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Towards a Theory of Analytical Behaviour: A Model of Decision-Making in Visual Analytics

Booth, P., Gibbins, N. & Galanis, S. ORCID: 0000-0003-4286-7449 (2019). Towards a Theory of Analytical Behaviour: A Model of Decision-Making in Visual Analytics. In: Proceedings of the 52nd Hawaii International Conference on System Sciences. (pp. 1607-1616). Honolulu: University of Hawaii at Manoa. ISBN 978-0-9981331-2-6


This paper introduces a descriptive model of the human-computer processes that lead to decision-making in visual analytics. A survey of nine models from the visual analytics and HCI literature are presented to account for different perspectives such as sense-making, reasoning, and low-level human-computer interactions. The survey examines the people and computers (entities) presented in the models, the divisions of labour between entities (both physical and role-based), the behaviour of both people and machines as constrained by their roles and agency, and finally the elements and processes which define the flow of data both within and between entities. The survey informs the identification of four observations that characterise analytical behaviour - defined as decision-making facilitated by visual analytics: bilateral discourse, divisions of labour, mixed-synchronicity information flows, and bounded behaviour. Based on these principles, a descriptive model is presented as a contribution towards a theory of analytical behaviour. The future intention is to apply prospect theory, a economic model of decision-making under uncertainty, to the study of analytical behaviour. It is our assertion that to apply prospect theory first requires a descriptive model of the processes that facilitate decision-making in visual analytics. We conclude it necessary to measure the perception of risk in future work in order to apply prospect theory to the study of analytical behaviour using our proposed model.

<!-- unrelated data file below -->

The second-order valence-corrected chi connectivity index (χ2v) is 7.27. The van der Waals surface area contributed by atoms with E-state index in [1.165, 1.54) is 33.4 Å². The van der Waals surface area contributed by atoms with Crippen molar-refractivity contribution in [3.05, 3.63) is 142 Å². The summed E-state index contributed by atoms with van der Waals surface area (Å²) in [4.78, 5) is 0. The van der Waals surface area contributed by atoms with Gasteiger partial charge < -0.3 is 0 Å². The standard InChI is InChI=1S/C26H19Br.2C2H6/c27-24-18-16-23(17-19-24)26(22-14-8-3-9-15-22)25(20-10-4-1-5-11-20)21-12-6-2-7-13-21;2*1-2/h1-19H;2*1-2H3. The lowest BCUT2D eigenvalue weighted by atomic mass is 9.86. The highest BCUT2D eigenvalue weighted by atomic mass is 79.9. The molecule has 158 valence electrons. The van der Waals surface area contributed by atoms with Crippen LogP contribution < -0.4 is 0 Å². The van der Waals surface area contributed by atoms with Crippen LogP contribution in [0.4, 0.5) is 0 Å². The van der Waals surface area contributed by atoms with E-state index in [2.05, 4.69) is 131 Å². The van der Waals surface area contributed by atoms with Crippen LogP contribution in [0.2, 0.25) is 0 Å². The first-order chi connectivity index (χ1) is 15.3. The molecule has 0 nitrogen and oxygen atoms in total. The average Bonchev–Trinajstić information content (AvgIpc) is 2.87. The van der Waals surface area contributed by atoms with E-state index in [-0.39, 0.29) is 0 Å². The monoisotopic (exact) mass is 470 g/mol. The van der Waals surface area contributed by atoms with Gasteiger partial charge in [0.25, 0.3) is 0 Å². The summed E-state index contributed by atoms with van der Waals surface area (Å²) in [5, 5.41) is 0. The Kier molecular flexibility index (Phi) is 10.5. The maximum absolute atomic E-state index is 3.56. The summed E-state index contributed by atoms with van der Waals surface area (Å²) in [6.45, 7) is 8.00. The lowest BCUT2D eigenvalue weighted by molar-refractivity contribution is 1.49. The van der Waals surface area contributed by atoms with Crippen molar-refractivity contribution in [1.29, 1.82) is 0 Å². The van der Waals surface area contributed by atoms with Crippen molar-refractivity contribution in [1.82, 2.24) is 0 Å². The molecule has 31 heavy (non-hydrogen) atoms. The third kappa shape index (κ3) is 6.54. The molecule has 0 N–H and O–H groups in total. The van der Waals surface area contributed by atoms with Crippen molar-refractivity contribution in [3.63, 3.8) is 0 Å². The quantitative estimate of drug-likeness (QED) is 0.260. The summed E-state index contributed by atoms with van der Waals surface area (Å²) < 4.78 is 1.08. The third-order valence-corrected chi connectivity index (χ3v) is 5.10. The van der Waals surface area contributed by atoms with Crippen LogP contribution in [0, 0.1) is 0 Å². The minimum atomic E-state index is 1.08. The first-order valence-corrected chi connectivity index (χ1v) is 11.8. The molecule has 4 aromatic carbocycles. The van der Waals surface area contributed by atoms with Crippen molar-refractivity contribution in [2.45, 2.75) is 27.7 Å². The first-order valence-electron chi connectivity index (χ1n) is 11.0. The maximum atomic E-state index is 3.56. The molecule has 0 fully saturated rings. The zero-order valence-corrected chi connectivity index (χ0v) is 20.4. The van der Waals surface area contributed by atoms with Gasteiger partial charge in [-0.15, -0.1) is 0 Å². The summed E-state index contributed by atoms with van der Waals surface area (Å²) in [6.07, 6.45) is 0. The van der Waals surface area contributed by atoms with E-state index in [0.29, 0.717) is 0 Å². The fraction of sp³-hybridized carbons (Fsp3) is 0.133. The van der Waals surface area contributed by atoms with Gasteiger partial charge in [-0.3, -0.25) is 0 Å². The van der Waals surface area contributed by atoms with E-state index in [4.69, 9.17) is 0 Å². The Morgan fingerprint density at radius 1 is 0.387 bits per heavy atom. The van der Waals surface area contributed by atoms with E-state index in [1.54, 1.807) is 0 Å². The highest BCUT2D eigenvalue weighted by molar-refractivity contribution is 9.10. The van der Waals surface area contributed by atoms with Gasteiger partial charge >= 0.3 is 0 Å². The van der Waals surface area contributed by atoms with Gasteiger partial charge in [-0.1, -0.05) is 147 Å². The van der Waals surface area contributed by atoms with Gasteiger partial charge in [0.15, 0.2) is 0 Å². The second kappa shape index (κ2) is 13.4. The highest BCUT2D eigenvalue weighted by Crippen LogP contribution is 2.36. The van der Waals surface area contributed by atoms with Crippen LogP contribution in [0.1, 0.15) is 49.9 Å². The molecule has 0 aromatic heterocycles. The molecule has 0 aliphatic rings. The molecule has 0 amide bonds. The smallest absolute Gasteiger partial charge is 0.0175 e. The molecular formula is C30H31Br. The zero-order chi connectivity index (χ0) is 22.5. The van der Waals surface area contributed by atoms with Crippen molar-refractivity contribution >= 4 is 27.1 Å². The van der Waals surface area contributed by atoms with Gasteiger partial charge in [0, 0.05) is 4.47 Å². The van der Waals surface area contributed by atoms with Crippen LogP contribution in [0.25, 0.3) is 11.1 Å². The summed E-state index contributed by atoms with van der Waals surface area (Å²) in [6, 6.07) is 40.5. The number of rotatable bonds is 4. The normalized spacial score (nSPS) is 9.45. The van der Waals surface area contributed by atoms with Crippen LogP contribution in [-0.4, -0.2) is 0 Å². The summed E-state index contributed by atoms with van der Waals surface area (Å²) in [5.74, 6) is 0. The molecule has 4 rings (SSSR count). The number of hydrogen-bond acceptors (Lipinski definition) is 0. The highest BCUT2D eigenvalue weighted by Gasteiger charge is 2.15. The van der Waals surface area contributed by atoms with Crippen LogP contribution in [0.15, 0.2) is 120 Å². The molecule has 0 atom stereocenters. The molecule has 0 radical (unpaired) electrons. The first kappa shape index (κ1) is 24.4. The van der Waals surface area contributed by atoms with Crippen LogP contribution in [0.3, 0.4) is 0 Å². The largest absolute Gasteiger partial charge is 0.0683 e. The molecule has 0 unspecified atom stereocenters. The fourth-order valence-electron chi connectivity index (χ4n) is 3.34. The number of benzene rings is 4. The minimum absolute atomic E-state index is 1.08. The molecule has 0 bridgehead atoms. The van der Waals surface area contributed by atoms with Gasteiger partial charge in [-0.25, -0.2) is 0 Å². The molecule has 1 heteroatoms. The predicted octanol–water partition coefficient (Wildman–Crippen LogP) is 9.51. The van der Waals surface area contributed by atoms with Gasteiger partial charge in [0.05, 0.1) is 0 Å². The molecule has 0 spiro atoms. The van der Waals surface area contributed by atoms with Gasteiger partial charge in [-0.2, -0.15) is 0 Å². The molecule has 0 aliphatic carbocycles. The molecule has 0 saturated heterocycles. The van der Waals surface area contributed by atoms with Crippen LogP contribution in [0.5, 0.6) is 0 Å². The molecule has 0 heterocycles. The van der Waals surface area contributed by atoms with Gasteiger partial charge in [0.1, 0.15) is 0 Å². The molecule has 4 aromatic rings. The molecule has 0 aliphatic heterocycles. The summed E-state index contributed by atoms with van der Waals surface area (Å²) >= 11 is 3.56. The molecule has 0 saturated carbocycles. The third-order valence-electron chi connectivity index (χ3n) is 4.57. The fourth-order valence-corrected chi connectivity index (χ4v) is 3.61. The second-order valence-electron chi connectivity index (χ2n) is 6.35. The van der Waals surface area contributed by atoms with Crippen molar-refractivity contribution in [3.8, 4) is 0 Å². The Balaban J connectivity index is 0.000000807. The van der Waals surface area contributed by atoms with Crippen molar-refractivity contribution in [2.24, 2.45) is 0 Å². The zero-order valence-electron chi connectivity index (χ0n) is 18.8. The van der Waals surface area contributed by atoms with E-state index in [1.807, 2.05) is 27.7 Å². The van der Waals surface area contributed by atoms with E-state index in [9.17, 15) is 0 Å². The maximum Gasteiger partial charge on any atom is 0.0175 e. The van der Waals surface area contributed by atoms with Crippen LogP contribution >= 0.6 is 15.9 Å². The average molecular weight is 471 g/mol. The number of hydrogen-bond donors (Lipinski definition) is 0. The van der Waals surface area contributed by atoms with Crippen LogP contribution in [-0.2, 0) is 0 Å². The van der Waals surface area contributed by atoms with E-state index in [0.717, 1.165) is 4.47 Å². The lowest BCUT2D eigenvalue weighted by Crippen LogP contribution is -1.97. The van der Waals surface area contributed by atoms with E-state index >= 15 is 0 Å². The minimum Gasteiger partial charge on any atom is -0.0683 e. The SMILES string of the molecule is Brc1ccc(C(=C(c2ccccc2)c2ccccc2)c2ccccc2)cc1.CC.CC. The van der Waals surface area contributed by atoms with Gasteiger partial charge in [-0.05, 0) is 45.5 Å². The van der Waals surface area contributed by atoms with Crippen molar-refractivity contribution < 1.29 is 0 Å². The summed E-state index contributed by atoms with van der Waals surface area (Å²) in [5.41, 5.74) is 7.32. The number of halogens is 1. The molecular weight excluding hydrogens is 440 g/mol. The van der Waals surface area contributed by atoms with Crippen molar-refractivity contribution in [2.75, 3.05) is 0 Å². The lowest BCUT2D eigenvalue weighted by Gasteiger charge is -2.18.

Publication Type: Conference or Workshop Item (Paper)
Additional Information: This item is licensed under a Creative Commons Attribution Non-Commercial No Derivatives License.
Subjects: H Social Sciences > H Social Sciences (General)
Departments: School of Arts & Social Sciences > Economics
Text - Accepted Version
Available under License Creative Commons: Attribution-Noncommercial-No Derivative Works 3.0.

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